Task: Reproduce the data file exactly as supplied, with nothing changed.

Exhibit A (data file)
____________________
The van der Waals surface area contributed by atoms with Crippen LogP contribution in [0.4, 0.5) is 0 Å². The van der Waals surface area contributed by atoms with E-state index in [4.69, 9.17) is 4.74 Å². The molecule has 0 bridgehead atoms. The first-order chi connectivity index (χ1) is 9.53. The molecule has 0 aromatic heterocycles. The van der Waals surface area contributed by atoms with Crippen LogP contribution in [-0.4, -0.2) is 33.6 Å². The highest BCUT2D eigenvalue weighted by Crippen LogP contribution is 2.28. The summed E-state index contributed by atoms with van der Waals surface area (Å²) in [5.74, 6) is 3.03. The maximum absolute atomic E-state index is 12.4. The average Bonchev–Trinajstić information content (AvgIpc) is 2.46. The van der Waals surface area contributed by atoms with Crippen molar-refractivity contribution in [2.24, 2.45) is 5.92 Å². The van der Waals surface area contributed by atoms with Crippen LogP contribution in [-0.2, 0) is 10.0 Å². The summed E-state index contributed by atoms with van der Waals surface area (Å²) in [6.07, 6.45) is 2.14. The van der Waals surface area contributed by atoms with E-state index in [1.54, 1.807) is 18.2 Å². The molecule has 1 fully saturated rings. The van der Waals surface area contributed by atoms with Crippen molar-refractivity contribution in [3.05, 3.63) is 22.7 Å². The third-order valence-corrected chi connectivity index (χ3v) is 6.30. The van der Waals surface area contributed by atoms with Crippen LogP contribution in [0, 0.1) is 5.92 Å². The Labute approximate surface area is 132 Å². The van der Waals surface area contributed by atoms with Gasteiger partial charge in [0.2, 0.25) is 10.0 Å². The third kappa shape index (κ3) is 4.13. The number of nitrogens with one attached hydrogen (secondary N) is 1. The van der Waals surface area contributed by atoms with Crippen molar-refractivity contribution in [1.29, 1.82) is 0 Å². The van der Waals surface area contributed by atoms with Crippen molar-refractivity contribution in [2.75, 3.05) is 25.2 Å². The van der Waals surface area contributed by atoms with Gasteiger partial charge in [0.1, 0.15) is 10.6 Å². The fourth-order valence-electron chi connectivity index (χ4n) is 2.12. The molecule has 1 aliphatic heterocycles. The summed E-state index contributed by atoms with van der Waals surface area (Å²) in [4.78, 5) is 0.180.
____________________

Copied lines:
The van der Waals surface area contributed by atoms with Crippen LogP contribution in [0.4, 0.5) is 0 Å². The van der Waals surface area contributed by atoms with E-state index in [4.69, 9.17) is 4.74 Å². The molecule has 0 bridgehead atoms. The first-order chi connectivity index (χ1) is 9.53. The molecule has 0 aromatic heterocycles. The van der Waals surface area contributed by atoms with Crippen LogP contribution in [-0.4, -0.2) is 33.6 Å². The highest BCUT2D eigenvalue weighted by Crippen LogP contribution is 2.28. The summed E-state index contributed by atoms with van der Waals surface area (Å²) in [5.74, 6) is 3.03. The maximum absolute atomic E-state index is 12.4. The average Bonchev–Trinajstić information content (AvgIpc) is 2.46. The van der Waals surface area contributed by atoms with Crippen molar-refractivity contribution in [2.24, 2.45) is 5.92 Å². The van der Waals surface area contributed by atoms with Crippen LogP contribution in [-0.2, 0) is 10.0 Å². The summed E-state index contributed by atoms with van der Waals surface area (Å²) in [6.07, 6.45) is 2.14. The van der Waals surface area contributed by atoms with E-state index in [1.54, 1.807) is 18.2 Å². The molecule has 1 fully saturated rings. The van der Waals surface area contributed by atoms with Crippen molar-refractivity contribution in [3.05, 3.63) is 22.7 Å². The third-order valence-corrected chi connectivity index (χ3v) is 6.30. The van der Waals surface area contributed by atoms with Crippen LogP contribution in [0, 0.1) is 5.92 Å². The Labute approximate surface area is 132 Å². The van der Waals surface area contributed by atoms with Gasteiger partial charge in [0.2, 0.25) is 10.0 Å². The third kappa shape index (κ3) is 4.13. The number of nitrogens with one attached hydrogen (secondary N) is 1. The van der Waals surface area contributed by atoms with Crippen molar-refractivity contribution in [1.29, 1.82) is 0 Å². The van der Waals surface area contributed by atoms with Crippen molar-refractivity contribution in [2.75, 3.05) is 25.2 Å². The van der Waals surface area contributed by atoms with Gasteiger partial charge in [0.1, 0.15) is 10.6 Å². The fourth-order valence-electron chi connectivity index (χ4n) is 2.12. The molecule has 1 aliphatic heterocycles. The summed E-state index contributed by atoms with van der Waals surface area (Å²) in [4.78, 5) is 0.180.